BYU-Idaho students show they are prepared to take notes at the start of the weekly campus devotional.
BYU-Idaho students signal they are prepared to take notes at the start of the weekly campus devotional at the I Center in Rexburg, Idaho, on Tuesday, May 16, 2023. They learned that Elder Alvin F. Meredith III will replace President Henry J. Eyring as university president on Aug. 1. | Tad Walch/Deseret News

“In just a few interactions I’ve had with him,” Elder Meredith added, “I’ve learned that President Henry J. Eyring is a builder of people. He is a lifter. He leaves a wonderful legacy of disciple leadership, innovation, inspired teaching and frugality. He has not only guarded the spirit of Ricks, he epitomizes it.”

Elder Eyring streamlined and simplified BYU-Idaho’s curriculum structures and strengthened partnerships with BYU-Pathway Worldwide and Ensign College, Elder Christofferson said. Those changes now provide online educations to tens of thousands of additional students across the world.

Elder Christofferson also praised Elder Eyring for steering BYU-Idaho through the COVID-19 pandemic.

“It is noteworthy that he did all of this by involving others, a hallmark of President Eyring’s inclusive pattern of leadership,” Elder Christofferson said.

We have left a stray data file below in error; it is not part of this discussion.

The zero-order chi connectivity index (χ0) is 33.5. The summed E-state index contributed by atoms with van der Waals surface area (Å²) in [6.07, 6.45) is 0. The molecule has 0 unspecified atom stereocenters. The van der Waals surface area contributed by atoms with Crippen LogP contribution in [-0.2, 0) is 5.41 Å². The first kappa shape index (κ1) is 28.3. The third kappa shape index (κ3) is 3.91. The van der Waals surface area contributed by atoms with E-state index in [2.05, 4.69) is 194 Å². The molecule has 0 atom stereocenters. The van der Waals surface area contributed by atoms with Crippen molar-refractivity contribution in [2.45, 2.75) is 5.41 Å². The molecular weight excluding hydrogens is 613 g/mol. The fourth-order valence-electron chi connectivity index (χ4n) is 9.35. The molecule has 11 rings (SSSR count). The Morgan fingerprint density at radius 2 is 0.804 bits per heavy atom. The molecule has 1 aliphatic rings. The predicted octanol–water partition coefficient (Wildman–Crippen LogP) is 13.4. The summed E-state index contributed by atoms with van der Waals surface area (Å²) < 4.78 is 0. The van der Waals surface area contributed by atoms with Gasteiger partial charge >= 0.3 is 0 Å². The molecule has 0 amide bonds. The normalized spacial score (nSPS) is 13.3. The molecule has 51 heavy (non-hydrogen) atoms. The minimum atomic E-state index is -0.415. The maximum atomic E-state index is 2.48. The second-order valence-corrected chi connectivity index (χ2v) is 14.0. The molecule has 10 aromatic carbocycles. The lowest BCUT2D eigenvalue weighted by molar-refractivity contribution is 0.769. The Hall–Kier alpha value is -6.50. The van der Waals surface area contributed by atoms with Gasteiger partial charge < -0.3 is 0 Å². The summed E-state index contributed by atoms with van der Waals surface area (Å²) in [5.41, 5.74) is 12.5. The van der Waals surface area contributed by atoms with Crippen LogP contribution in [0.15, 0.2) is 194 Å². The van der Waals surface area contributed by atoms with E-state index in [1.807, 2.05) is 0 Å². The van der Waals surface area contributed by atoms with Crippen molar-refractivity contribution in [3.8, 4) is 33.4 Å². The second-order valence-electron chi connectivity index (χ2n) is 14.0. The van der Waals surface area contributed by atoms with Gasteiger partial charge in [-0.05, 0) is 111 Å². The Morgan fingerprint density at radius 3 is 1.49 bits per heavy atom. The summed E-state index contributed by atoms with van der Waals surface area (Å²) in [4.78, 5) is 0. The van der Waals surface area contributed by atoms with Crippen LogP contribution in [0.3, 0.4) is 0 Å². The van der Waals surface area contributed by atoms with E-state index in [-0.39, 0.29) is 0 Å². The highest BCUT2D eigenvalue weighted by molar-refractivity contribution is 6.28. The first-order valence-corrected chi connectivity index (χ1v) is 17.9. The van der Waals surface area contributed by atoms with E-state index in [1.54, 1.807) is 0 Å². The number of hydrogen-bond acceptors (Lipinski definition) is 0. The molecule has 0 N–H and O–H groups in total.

In addition to his leadership of the university, Elder Eyring became known for his public contributions to the national conversation surrounding innovation in higher education. With the late Harvard Business professor Clayton M. Christensen, Elder Eyring wrote “The Innovative University: Changing the DNA of Higher Education from the Inside Out,” which drew on BYU-Idaho as an example of delivering quality education at a reduced price point.

Last year, alongside the presidents of Yeshiva University and Baylor University, and others, Elder Eyring contributed an essay on the topic of religious higher education and innovation for Deseret Magazine.

Elder Meredith will become the 18th president of Ricks College and BYU-Idaho.

Elder Alvin F. Meredith III and his wife, Jennifer Meredith. | The Church of Jesus Christ of Latter-day Saints

He currently is serving in the Middle East/Africa North Area Presidency.

Elder Meredith was in Rexburg in February, when he was the BYU-Idaho devotional speaker. He shared a pattern for revelatory decision-making he observed in how church leaders call new stake presidents — pray and fast, study it out, counsel with trusted people, decide and pray and listen for confirmation.